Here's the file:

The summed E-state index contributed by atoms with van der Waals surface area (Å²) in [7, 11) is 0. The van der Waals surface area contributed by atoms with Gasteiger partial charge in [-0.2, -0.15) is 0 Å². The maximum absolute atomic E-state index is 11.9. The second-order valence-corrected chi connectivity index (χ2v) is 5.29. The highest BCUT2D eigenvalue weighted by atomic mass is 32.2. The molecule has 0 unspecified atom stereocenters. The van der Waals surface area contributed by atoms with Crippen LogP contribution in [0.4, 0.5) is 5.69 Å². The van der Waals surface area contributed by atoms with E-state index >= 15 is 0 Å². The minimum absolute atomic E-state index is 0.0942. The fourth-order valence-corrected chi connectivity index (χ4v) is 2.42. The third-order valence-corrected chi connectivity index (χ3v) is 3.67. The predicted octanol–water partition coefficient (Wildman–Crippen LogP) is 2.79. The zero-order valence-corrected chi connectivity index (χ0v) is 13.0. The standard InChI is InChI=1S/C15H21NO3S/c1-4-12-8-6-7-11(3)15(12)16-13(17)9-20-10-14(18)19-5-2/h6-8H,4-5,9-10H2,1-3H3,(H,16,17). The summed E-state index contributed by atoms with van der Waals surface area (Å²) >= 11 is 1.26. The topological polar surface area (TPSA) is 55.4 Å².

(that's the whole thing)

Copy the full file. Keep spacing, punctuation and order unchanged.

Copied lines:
The summed E-state index contributed by atoms with van der Waals surface area (Å²) in [7, 11) is 0. The van der Waals surface area contributed by atoms with Gasteiger partial charge in [-0.2, -0.15) is 0 Å². The maximum absolute atomic E-state index is 11.9. The second-order valence-corrected chi connectivity index (χ2v) is 5.29. The highest BCUT2D eigenvalue weighted by atomic mass is 32.2. The molecule has 0 unspecified atom stereocenters. The van der Waals surface area contributed by atoms with Crippen LogP contribution in [0.4, 0.5) is 5.69 Å². The van der Waals surface area contributed by atoms with E-state index >= 15 is 0 Å². The minimum absolute atomic E-state index is 0.0942. The fourth-order valence-corrected chi connectivity index (χ4v) is 2.42. The third-order valence-corrected chi connectivity index (χ3v) is 3.67. The predicted octanol–water partition coefficient (Wildman–Crippen LogP) is 2.79. The zero-order valence-corrected chi connectivity index (χ0v) is 13.0. The standard InChI is InChI=1S/C15H21NO3S/c1-4-12-8-6-7-11(3)15(12)16-13(17)9-20-10-14(18)19-5-2/h6-8H,4-5,9-10H2,1-3H3,(H,16,17). The summed E-state index contributed by atoms with van der Waals surface area (Å²) >= 11 is 1.26. The topological polar surface area (TPSA) is 55.4 Å².